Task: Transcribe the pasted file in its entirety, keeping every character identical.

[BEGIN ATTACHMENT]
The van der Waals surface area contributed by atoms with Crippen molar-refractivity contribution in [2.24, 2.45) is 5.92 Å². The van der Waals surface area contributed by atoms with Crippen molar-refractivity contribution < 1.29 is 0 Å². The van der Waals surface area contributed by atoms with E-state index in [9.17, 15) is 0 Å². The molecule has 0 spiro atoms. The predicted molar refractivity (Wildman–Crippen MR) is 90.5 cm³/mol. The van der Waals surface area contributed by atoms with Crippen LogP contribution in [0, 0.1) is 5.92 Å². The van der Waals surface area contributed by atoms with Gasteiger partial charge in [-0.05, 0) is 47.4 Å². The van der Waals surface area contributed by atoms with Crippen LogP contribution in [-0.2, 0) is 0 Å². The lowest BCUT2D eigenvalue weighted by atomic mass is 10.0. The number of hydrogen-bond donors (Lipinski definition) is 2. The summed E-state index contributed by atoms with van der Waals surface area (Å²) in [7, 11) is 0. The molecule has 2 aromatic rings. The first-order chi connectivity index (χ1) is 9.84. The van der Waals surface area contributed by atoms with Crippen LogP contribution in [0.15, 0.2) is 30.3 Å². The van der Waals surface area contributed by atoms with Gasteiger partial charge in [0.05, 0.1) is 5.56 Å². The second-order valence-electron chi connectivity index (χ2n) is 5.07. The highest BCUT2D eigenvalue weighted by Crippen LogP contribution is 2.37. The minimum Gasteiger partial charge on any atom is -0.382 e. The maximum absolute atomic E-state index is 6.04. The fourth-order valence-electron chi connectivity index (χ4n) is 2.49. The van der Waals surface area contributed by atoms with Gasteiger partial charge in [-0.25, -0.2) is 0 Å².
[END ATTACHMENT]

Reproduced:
The van der Waals surface area contributed by atoms with Crippen molar-refractivity contribution in [2.24, 2.45) is 5.92 Å². The van der Waals surface area contributed by atoms with Crippen molar-refractivity contribution < 1.29 is 0 Å². The van der Waals surface area contributed by atoms with E-state index in [9.17, 15) is 0 Å². The molecule has 0 spiro atoms. The predicted molar refractivity (Wildman–Crippen MR) is 90.5 cm³/mol. The van der Waals surface area contributed by atoms with Crippen LogP contribution in [0, 0.1) is 5.92 Å². The van der Waals surface area contributed by atoms with Gasteiger partial charge in [-0.05, 0) is 47.4 Å². The van der Waals surface area contributed by atoms with Crippen LogP contribution in [-0.2, 0) is 0 Å². The lowest BCUT2D eigenvalue weighted by atomic mass is 10.0. The number of hydrogen-bond donors (Lipinski definition) is 2. The summed E-state index contributed by atoms with van der Waals surface area (Å²) in [7, 11) is 0. The molecule has 2 aromatic rings. The first-order chi connectivity index (χ1) is 9.84. The van der Waals surface area contributed by atoms with Crippen LogP contribution in [0.15, 0.2) is 30.3 Å². The van der Waals surface area contributed by atoms with Gasteiger partial charge in [0.05, 0.1) is 5.56 Å². The second-order valence-electron chi connectivity index (χ2n) is 5.07. The highest BCUT2D eigenvalue weighted by Crippen LogP contribution is 2.37. The minimum Gasteiger partial charge on any atom is -0.382 e. The maximum absolute atomic E-state index is 6.04. The fourth-order valence-electron chi connectivity index (χ4n) is 2.49. The van der Waals surface area contributed by atoms with Gasteiger partial charge in [-0.25, -0.2) is 0 Å².